Reward and Anxiety: From Rodent Post-Traumatic Stress to Human Psychosocial Stress
AuthorCorral Frias, Nadia Sarai
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PublisherThe University of Arizona.
RightsCopyright © is held by the author. Digital access to this material is made possible by the University Libraries, University of Arizona. Further transmission, reproduction or presentation (such as public display or performance) of protected items is prohibited except with permission of the author.
AbstractPosttraumatic stress disorder (PTSD) is a chronic disabling condition that results from exposure to traumatic stress. However, although trauma is fairly common, PTSD will only occur in a small proportion of people. This suggests that resilience is a common response to trauma. The neurobiology underlying this adaptive response is thought to involve reward related areas as well as reward functions. This dissertation proposes that reward and reward-related areas have a role in anxiety disorders such as PTSD. This hypothesis was explored using an animal model of PTSD as well as a human mode of psychosical stress. The hypothesis that the ventral tegmental area (VTA), crucial for reward processing, is part of the neural circuitry involved in the symptomatology of PTSD was explored. To assess the role of VTA in PTSD, cells in this area were reversibly inactivated during a single exposure to inescapable foot-shock in a rodent model. Animals that underwent inactivation of VTA neurons decreased avoidance and lowered long-term anxiety-like behaviors in comparison with control groups. To assess short- and long-term electrophysiological effects of trauma on VTA cells, in vivo extracellular recordings were conducted. Results showed that the firing frequency of VTA cells changed both in the short- and long-term, following shock procedures. A human model of psychosical stress was used to test the hypothesis that the ability to respond appropriately to positive stimuli is important for the preservation of positive emotions following stressful events. The results show a positive correlation between trait resilience and trait reward sensitivity. To investigate the link between resilience and reward sensitivity further, the empirical portion of this study used a Monetary Incentive Delay Task (MID) to measure reward sensitivity before and after exposure to a psychosocial stressor. Moreover, behavioral reward sensitivity (as measured by MID and self-report satisfaction after the reward task) also correlated positively with trait and behaviorally measured resilience. The results shown in this dissertation suggest that the neural circuits involved in reward processing and reward function may be involved in resilient responses to stress.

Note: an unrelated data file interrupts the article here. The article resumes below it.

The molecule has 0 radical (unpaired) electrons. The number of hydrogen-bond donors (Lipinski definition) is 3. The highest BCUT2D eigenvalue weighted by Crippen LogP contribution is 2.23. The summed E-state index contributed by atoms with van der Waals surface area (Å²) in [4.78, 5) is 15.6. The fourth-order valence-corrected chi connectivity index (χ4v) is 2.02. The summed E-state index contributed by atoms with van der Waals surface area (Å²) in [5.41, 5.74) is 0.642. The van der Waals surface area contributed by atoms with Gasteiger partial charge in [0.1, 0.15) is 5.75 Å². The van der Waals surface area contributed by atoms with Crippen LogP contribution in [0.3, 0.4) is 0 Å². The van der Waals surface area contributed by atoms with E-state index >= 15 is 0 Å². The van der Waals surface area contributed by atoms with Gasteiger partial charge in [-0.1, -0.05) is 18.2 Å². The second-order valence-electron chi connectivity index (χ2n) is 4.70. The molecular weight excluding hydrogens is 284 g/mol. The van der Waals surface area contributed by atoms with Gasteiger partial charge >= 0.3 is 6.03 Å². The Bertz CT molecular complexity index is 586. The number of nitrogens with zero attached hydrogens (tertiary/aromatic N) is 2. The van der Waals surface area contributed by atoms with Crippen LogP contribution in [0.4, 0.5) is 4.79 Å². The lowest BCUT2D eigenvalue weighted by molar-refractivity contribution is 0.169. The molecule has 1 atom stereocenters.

Degree ProgramGraduate College